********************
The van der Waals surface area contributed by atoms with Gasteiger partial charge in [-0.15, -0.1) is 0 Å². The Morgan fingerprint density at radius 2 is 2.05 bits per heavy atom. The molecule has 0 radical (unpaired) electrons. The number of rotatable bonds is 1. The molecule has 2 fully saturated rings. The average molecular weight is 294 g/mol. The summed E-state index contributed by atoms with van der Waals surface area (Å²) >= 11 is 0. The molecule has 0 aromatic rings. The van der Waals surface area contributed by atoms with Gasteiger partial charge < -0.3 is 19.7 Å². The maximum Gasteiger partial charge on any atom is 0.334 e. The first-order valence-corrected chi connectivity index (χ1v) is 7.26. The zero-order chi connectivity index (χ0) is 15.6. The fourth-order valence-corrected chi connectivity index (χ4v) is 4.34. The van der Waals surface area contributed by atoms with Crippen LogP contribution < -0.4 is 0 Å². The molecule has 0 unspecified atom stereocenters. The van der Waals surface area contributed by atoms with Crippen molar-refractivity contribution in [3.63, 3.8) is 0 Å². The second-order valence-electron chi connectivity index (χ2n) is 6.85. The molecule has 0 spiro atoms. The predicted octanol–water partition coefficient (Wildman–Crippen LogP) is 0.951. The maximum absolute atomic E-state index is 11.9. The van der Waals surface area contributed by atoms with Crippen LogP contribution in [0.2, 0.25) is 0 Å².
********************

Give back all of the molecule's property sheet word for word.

The van der Waals surface area contributed by atoms with Gasteiger partial charge in [-0.15, -0.1) is 0 Å². The Morgan fingerprint density at radius 2 is 2.05 bits per heavy atom. The molecule has 0 radical (unpaired) electrons. The number of rotatable bonds is 1. The molecule has 2 fully saturated rings. The average molecular weight is 294 g/mol. The summed E-state index contributed by atoms with van der Waals surface area (Å²) >= 11 is 0. The molecule has 0 aromatic rings. The van der Waals surface area contributed by atoms with Gasteiger partial charge < -0.3 is 19.7 Å². The maximum Gasteiger partial charge on any atom is 0.334 e. The first-order valence-corrected chi connectivity index (χ1v) is 7.26. The zero-order chi connectivity index (χ0) is 15.6. The fourth-order valence-corrected chi connectivity index (χ4v) is 4.34. The van der Waals surface area contributed by atoms with Crippen LogP contribution < -0.4 is 0 Å². The molecule has 0 unspecified atom stereocenters. The van der Waals surface area contributed by atoms with Crippen molar-refractivity contribution in [3.63, 3.8) is 0 Å². The second-order valence-electron chi connectivity index (χ2n) is 6.85. The molecule has 0 spiro atoms. The predicted octanol–water partition coefficient (Wildman–Crippen LogP) is 0.951. The maximum absolute atomic E-state index is 11.9. The van der Waals surface area contributed by atoms with Crippen LogP contribution in [0.2, 0.25) is 0 Å².